(e) To the extent feasible, give first priority to the manufacture and deployment of clean energy and pollution reduction technologies that create employment opportunities, including high wage, highly skilled employment opportunities, and increased investment in the state.
(f) Establish a publicly available tracking system to provide up-to-date information on progress toward meeting the clean energy and pollution reduction goals of the Clean Energy and Pollution Reduction Act of 2015.
(g) Establish an advisory group consisting of representatives from disadvantaged communities identified in Section 39711 of the Health and Safety Code. The advisory group shall review and provide advice on programs proposed to achieve clean energy and pollution reduction and determine whether those proposed programs will be effective and useful in disadvantaged communities.

SEC. 26.

 Section 454.51 is added to the Public Utilities Code, to read:

454.51.
 The commission shall do all of the following:
(a) Identify a diverse and balanced portfolio of resources needed to ensure a reliable electricity supply that provides optimal integration of renewable energy in a cost-effective manner. The portfolio shall rely upon zero carbon-emitting resources to the maximum extent reasonable and be designed to achieve any statewide greenhouse gas emissions limit established pursuant to the California Global Warming Solutions Act of 2006 (Division 25.5 (commencing with Section 38500) of the Health and Safety Code) or any successor legislation.
(b) Direct each electrical corporation to include, as part of its proposed procurement plan, a strategy for procuring best-fit and least-cost resources to satisfy the portfolio needs identified by the commission pursuant to subdivision (a).
(c) Ensure that the net costs of any incremental renewable energy integration resources procured by an electrical corporation to satisfy the need identified in subdivision (a) are allocated on a fully nonbypassable basis consistent with the treatment of costs identified in paragraph (2) of subdivision (c) of Section 365.1.
(d) Permit community choice aggregators to submit proposals for satisfying their portion of the renewable integration need identified in subdivision (a). If the commission finds this need is best met through long-term procurement commitments for resources, community choice aggregators shall also be required to make long-term commitments for resources. The commission shall approve proposals pursuant to this subdivision if it finds all of the following:
(1) The resources proposed by a community choice aggregator will provide equivalent integration of renewable energy.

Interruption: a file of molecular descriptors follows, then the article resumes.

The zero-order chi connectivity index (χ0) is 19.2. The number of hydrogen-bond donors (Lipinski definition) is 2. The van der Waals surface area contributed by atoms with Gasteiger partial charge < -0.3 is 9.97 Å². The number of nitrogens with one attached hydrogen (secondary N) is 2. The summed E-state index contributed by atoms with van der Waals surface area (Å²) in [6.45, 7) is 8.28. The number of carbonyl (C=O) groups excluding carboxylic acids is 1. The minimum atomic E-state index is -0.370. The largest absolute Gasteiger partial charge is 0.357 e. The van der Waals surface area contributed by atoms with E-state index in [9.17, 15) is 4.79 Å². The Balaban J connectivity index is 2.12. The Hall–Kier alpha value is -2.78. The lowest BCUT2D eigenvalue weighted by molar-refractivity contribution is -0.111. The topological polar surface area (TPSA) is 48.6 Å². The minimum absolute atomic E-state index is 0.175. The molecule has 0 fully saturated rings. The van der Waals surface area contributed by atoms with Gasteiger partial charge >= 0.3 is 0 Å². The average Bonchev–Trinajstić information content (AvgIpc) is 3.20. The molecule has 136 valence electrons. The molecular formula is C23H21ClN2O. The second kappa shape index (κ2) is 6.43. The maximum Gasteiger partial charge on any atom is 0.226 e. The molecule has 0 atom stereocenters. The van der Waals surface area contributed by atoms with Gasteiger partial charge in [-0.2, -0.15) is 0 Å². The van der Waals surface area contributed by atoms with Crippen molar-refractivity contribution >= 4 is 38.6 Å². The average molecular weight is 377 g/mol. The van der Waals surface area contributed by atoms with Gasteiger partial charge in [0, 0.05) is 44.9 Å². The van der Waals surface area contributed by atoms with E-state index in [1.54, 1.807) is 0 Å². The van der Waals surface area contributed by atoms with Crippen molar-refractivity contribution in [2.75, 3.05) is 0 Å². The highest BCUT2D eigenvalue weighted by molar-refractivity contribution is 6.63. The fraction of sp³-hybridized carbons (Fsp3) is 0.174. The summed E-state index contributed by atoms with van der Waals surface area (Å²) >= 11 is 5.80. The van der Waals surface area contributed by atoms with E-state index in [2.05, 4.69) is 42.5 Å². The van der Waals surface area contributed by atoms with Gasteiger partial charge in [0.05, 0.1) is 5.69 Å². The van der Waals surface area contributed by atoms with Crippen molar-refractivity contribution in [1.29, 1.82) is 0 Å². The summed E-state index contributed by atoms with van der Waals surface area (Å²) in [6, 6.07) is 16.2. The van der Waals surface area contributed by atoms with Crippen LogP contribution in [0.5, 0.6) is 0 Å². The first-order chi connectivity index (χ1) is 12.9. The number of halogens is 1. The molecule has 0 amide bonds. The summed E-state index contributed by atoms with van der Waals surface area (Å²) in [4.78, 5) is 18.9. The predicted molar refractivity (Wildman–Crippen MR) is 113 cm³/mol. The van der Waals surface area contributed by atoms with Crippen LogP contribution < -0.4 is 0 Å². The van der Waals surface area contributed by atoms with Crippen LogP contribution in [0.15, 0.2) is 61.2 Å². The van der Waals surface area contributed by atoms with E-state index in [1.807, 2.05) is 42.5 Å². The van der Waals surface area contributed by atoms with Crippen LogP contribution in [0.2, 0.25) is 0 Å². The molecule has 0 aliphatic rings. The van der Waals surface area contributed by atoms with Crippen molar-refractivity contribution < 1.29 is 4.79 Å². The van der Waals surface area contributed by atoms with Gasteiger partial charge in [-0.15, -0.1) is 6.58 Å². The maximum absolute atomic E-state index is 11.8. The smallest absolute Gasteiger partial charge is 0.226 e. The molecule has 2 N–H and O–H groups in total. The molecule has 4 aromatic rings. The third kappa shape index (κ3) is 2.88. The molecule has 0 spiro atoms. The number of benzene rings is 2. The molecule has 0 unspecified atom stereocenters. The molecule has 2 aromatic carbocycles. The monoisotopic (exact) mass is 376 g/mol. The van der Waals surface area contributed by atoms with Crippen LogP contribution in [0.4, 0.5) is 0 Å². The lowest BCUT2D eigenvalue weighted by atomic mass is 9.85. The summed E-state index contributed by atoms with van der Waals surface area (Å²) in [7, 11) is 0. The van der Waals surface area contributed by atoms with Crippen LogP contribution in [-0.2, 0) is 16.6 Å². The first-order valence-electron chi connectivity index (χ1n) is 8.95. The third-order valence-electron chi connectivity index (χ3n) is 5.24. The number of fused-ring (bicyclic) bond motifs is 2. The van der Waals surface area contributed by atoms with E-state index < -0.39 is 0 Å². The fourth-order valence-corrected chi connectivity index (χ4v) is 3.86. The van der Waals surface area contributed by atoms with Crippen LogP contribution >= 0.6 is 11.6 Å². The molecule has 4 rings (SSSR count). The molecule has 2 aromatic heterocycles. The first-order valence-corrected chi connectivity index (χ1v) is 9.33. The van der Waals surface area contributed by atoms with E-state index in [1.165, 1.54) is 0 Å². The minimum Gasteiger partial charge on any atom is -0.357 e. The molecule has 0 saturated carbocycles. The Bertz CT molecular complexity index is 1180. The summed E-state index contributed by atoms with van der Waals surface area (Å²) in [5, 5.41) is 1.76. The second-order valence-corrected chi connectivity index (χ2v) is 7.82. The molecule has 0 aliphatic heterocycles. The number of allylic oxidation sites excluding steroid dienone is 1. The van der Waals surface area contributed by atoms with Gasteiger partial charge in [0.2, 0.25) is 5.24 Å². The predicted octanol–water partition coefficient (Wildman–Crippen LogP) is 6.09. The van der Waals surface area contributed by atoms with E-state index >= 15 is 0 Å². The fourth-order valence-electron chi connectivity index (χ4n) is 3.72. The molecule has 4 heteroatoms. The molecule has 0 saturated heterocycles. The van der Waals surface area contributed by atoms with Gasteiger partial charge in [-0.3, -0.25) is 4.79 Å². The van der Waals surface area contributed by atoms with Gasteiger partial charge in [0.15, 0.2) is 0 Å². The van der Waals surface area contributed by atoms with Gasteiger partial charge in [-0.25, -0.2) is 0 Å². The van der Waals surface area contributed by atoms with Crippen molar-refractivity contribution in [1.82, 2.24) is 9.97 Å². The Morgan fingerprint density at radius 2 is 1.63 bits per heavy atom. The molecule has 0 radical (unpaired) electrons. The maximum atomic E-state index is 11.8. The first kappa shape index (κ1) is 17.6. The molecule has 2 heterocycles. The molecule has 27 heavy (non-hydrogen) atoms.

(2) The resources proposed by a community choice aggregator will promote the efficient achievement of state energy policy objectives, including reductions in greenhouse gas emissions.
(3) Bundled customers of an electrical corporation will be indifferent from the approval of the community choice aggregator proposals.
(4) All costs resulting from nonperformance will be borne by the electrical corporation or community choice aggregator responsible for them.

SEC. 27.

 Section 454.52 is added to the Public Utilities Code, to read:

454.52.
 (a) (1) Commencing in 2017, and to be updated regularly thereafter, the commission shall adopt a process for each load-serving entity, as defined in Section 380, to file an integrated resource plan, and a schedule for periodic updates to the plan, to ensure that load-serving entities do the following:
(A) Meet the greenhouse gas emissions reduction targets established by the State Air Resources Board, in coordination with the commission and the Energy Commission, for the electricity sector and each load-serving entity that reflect the electricity sector’s percentage in achieving the economywide greenhouse gas emissions reductions of 40 percent from 1990 levels by 2030.
(B) Procure at least 50 percent eligible renewable energy resources by December 31, 2030, consistent with Article 16 (commencing with Section 399.11) of Chapter 2.3.
(C) Enable each electrical corporation to fulfill its obligation to serve its customers at just and reasonable rates.
(D) Minimize impacts on ratepayers’ bills.
(E) Ensure system and local reliability.
(F) Strengthen the diversity, sustainability, and resilience of the bulk transmission and distribution systems, and local communities.
(G) Enhance distribution systems and demand-side energy management.
(H) Minimize localized air pollutants and other greenhouse gas emissions, with early priority on disadvantaged communities identified pursuant to Section 39711 of the Health and Safety Code.